It’s 12:25 AM.
After a fully packed day of meetings and presentations, I’m finally settling in for the evening. If you’re a regular reader/subscriber, you already know that yesterday’s post took a look at pitch fee compensation in the US & Europe. Just 24 hours, and over 2 dozen emails later, I get the sense that many of you have something constructive to say on this issue- a genuine desire to contribute to the conversation. Most of the emails were from the agency-side of the business, however I did get a handful of client-side opinions that were thoughtful and enlightening, especially against the backdrop of new economic pressures felt across the channel-sphere. In the spirit of “real talk”, I thought I might share one such letter that came from Greg Duncan, who many of you may remember from NY-based Verb. Please note that his perspective is provided unedited (as it should be) and published with his consent (I’ll always ask before putting your name in lights).
Response to “New Survey: European Clients More Likely to Pay for Pitches”
By Greg Duncan
I’m really enjoying your blog. Our industry suffers from a profound lack of communication (and industry standards) about these topics; BDA suffers from being both client- and vendor-focused at the same time and blogs like Motionographer seem to simply showcase the latest new trick from the latest new design stars.
The pitch fee compensation article is fascinating. I can’t believe that half of the respondents said they never receive compensation for pitches. At Verb, we were paid for probably 80% of pitches, and we stopped doing free pitches for the last couple of years. Often, clients would say that they had no money for the pitch, and we’d just hold firm to $2500 – $5000 (occasionally $1K for something tiny). I would estimate that half the time the clients would come back to us with money.
I’m sure the economy has something to do with hungrier firms doing something for nothing, but I would also speculate that most of these new firms aren’t based around mature business experience, and just assume that free pitches are the standard, which I guess they are quickly becoming as more clients get used to design firms not pushing back. Over time, I really started to resent clients for this practice. I truly believe that free pitching doesn’t serve anybody, not even clients who think they’re getting a bargain or would prefer to “put their dollars on the screen.” If a client can just cast out a net without taking any risk, it means they don’t have to do the hard work of creating a meaningful RFP, which means that design firms are often engaged in style wars or pissing contests. Once the project is awarded, the design team’s energy and enthusiasm often falters from having spent the last week staying up all night, especially if the client comes back and says something like, “we loved your pitch, congrats…the project has changed somewhat…” I would say this happened to us (and even happens to me as a freelancer) about half the time. I think this is a crappy design process.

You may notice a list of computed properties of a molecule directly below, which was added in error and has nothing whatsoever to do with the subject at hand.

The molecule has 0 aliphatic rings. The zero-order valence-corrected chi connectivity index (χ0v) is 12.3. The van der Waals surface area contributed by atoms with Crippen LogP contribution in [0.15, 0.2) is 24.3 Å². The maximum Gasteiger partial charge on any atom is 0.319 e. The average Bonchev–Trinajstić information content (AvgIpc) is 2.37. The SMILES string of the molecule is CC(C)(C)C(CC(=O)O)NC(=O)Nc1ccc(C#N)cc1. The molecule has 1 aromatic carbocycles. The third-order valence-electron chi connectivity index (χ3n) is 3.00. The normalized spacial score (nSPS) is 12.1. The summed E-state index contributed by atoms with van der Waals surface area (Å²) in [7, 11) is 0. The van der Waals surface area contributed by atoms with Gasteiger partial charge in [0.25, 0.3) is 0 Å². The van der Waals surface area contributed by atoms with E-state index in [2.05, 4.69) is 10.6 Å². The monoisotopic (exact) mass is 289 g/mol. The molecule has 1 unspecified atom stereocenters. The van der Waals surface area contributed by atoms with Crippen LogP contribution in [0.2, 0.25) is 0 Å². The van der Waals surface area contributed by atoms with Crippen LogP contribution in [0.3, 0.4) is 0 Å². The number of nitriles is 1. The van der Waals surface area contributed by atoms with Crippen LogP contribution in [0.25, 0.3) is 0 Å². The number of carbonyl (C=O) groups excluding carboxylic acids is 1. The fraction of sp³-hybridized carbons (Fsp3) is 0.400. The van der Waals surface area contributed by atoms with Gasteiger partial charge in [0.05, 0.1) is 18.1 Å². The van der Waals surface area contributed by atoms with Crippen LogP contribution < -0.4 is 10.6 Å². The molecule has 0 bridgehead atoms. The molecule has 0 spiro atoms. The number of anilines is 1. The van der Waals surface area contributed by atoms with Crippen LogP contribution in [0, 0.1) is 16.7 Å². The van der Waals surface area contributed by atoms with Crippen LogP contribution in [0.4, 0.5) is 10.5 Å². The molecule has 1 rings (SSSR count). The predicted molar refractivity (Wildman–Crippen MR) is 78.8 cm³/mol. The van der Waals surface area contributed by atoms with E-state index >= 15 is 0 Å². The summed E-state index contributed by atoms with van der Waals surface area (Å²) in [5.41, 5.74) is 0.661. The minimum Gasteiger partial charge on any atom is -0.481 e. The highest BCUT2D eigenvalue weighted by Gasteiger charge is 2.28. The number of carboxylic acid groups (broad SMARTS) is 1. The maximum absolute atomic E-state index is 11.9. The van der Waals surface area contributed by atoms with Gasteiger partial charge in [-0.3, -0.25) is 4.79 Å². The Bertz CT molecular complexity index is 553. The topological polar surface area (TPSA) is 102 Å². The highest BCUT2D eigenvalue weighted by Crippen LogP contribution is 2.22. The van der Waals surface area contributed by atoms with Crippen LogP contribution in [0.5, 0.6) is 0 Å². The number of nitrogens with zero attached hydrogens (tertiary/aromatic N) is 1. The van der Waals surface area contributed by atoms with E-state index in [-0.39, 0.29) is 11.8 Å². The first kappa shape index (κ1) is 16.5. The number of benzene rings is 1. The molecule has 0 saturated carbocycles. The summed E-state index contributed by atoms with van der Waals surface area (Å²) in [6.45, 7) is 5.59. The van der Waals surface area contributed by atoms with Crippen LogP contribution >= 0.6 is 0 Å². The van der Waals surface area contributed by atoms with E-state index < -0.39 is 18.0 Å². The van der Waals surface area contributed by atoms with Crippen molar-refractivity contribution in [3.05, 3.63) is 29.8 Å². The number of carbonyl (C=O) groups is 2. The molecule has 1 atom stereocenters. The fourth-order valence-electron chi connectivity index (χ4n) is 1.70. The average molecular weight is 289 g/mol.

I actually thought that the way HBO handled pitches worked very well. For any medium to large project, they would do a non-competitive pitch and often let us dictate the schedule. Maybe this wouldn’t work for everyone, but I think our creative really thrived when we were working on self-imposed deadlines and didn’t feel like we were scrambling to compete with 2-4 other firms for the same business.
I heard a lecture a few years back on the pitch process and it fundamentally changed how we did business. The basics, from memory, were:
1 Keep your cool (don’t be willing to do anything just because ABC called).
2 Do your research and ask as many questions as you can possibly think of.
3 Find out who is on their team, and who will be in the room for the pitch.
4 Find out who the decision-makers are.
5 Ask how many other companies are included in the pitch.
6 Ask who the other companies are (which they don’t have to answer, but if they do, it gives you a huge amount of information about what they’re looking for, e.g., three very similar companies vs. three very different companies).
7 Found out what the expectation is for the pitch: written concepts, boards, motion/animatics, music, talent, etc.
8 Ask if there’s a pitch fee.
9 If there’s not a pitch fee, ask for one that you think is fair.
10) Hang up and discuss whether or not the project is a good fit.
Most of these seem so obvious now that it feels silly to write them out, but as a young company, we would get so excited when new clients called, we’d say yes, ask almost nothing and just start working, and then realize with two days left before the presentation, we were working in a vacuum, for free, with no idea who we were pitching to, and with no sense of the odds of actually winning the pitch. Finally, I really like that you mention actual cost numbers in your post. It would be fantastic to have a project rate/freelancer rate/salary survey for our industry (like AIGA does) to help shore up our rapidly-eroding business model. So with that, I look to you to be our leader and define the industry standards… 🙂
Veteran Creative Director Greg Duncan has led brand assignments for clients including HBO, Cinemax, The Colbert Report and The Daily Show and was previously founder of New York based creative agency Verb. He now resides in Los Angeles.
Do you have thoughts to share? Please do at email@example.com